Photographs of Dura-Europos: 1922 – 2022 and Onward
Welcome to the online exhibition!
The exhibition connects the past, present, and future of research on Dura-Europos, Syria, and forms part of Yale’s centennial commemoration of the Yale-French Excavations. The contribution of Dura-Europos to our understanding of cultural diversity and religious life in the ancient Middle East is extraordinary. Houses renovated for use as a synagogue and a Christian building are among the nineteen religious buildings that have been excavated, providing us with a remarkable glimpse of the coexistence of polytheists and monotheists in the middle of the third century.
In about 256, Dura-Europos fell to the Sasanian Empire during an invasion, and the defensive earthen rampart that had been built against one of the city walls ended up preserving the synagogue, Christian building, Mithraeum, and multiple other structures in a remarkable microclimate. Located on the Euphrates River, the city had been a critical military outpost on the eastern frontier of the Roman Empire since about 165, and was previously under the control of the Parthian (Arsacid) Empire since the late second or early first century B.C.E. Two centuries earlier, during the Seleucid period, Macedonian military settlers founded the colony “Europos” at the site with plots of land organized according to a grid pattern, and a cuneiform tablet inscribed with an earlier form of the name “Dura” (fortress) suggests that there was a much earlier settlement.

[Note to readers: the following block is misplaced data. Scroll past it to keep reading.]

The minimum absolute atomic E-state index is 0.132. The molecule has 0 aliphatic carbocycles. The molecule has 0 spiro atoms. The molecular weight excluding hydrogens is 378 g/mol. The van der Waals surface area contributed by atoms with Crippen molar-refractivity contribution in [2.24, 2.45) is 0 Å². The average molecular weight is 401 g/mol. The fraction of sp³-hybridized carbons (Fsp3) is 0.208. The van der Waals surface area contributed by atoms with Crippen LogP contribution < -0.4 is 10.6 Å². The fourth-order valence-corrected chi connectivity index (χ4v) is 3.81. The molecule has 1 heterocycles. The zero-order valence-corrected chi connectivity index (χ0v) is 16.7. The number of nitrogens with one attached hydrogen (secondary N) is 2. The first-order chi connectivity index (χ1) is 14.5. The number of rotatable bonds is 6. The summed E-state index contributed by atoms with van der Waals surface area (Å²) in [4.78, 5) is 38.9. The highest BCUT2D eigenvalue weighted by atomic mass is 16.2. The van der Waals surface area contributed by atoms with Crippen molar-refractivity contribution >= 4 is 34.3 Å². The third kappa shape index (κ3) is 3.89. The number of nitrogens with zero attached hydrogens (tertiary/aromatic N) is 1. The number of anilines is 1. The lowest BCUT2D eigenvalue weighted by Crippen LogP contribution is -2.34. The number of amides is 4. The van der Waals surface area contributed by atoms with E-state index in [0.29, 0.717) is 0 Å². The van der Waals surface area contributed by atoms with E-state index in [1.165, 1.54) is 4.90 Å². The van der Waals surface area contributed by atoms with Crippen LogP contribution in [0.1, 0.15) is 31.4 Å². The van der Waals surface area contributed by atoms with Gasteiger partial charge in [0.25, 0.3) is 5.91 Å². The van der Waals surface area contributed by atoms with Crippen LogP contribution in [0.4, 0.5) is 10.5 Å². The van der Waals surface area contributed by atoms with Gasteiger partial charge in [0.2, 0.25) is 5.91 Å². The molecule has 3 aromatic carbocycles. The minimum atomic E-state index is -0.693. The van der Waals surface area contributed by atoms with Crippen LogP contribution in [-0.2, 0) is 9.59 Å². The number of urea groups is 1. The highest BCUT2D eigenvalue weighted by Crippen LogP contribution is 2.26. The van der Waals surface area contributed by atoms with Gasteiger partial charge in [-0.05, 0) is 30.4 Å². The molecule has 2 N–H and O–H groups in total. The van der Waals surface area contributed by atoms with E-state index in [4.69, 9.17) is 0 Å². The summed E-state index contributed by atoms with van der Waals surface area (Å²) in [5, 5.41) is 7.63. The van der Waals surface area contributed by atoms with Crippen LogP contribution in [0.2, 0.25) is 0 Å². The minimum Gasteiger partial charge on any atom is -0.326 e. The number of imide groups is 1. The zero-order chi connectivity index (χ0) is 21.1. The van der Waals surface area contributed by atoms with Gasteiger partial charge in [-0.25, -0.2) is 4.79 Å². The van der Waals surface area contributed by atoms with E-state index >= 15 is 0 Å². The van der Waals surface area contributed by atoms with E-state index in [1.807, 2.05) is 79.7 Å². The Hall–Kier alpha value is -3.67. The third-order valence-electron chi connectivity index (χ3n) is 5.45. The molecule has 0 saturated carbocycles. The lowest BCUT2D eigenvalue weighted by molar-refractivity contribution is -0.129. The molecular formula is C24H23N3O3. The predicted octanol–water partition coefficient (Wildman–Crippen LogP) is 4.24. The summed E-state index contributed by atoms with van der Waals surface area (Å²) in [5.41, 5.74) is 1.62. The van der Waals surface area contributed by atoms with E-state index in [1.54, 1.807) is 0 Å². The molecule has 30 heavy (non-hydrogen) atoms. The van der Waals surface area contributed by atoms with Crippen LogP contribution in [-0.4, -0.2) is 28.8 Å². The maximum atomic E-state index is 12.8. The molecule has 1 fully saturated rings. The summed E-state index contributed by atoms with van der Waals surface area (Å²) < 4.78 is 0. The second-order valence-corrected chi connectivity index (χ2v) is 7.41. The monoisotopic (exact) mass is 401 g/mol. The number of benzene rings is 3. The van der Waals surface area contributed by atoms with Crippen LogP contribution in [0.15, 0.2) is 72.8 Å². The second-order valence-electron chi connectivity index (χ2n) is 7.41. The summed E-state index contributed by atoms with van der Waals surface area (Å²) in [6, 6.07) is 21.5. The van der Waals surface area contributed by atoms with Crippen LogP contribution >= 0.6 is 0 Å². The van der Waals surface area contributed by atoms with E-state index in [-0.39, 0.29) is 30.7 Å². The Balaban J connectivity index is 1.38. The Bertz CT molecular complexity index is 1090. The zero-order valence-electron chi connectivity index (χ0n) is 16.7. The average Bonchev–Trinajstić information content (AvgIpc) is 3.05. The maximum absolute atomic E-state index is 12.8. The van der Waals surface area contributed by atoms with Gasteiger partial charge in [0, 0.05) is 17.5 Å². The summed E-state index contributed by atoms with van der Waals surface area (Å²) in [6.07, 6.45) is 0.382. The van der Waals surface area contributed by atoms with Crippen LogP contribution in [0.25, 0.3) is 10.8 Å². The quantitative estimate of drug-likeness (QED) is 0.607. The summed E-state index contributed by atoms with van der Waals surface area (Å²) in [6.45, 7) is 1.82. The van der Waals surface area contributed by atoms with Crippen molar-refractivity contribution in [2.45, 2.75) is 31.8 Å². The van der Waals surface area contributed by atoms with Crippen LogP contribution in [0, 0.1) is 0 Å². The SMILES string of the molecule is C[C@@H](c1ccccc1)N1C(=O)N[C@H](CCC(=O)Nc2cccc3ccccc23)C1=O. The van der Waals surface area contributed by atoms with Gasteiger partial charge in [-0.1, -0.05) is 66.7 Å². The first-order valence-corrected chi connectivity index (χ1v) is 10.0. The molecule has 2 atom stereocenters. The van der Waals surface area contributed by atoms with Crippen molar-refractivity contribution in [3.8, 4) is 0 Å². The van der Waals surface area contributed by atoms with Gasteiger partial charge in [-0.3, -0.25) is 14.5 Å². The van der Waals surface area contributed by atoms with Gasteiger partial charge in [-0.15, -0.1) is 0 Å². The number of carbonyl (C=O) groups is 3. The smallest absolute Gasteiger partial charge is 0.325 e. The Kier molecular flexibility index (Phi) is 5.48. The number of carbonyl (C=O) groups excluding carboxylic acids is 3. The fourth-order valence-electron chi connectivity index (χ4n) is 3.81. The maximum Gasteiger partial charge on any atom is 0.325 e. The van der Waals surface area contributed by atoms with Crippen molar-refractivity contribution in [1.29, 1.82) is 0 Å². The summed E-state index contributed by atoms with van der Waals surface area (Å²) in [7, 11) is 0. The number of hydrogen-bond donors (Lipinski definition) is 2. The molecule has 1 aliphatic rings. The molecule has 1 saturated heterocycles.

Ten seasons of excavations sponsored by Yale and the Académie française des inscriptions et belles-lettres took place between 1928–1937 under the direction of Mikhail Rostovtzeff, following the French excavations led by Franz Cumont from 1922-1924. The project was one of the so-called “big digs” in the Middle East during the interwar period when Syria was under the control of the French Mandate and Syrian workmen formed a critical labor force who excavated an enormous site under extremely challenging conditions.
The wall paintings, papyri, sculptures, and other objects discovered during the excavations are located primarily in the National Museum of Damascus, the Musée du Louvre, and at Yale. Currently, the Yale Digital Dura-Europos Archive (YDEA) is using the power of Linked Open Data (LOD) to reassemble and re-contextualize archaeological data and archival material. The approximately 5,000 photographs from the Yale-French Excavations in the archive of the Yale University Art Gallery have been digitized and are accessible online. The selection of archival photographs on view in this exhibition illustrate how such images played a key role not only in documentation but also in the promotion of the project, since many were sent from Syria to Yale to help procure funding by highlighting outstanding discoveries.
The extensive looting that has occurred at Dura-Europos since the conflict in Syria began in 2011 is closely connected to the ongoing devastating humanitarian crisis there. Satellite images that document this destruction are included in the exhibition, fostering broad discussion of threats to archaeological sites worldwide, and underscoring the importance of current and future digital preservation efforts, new research projects on legacy collections from early excavations, and open accessibility to archival material.
Please follow the sequence of the exhibition in the sidebar, and we hope you enjoy your virtual visit!
Image credit: Field photograph of Synagogue wall panel WC4 (Pharaoh and the infancy of Moses, Exodus 1-2), detail of three women. YUAG, Dura-Europos Collection, negative number dam-259~01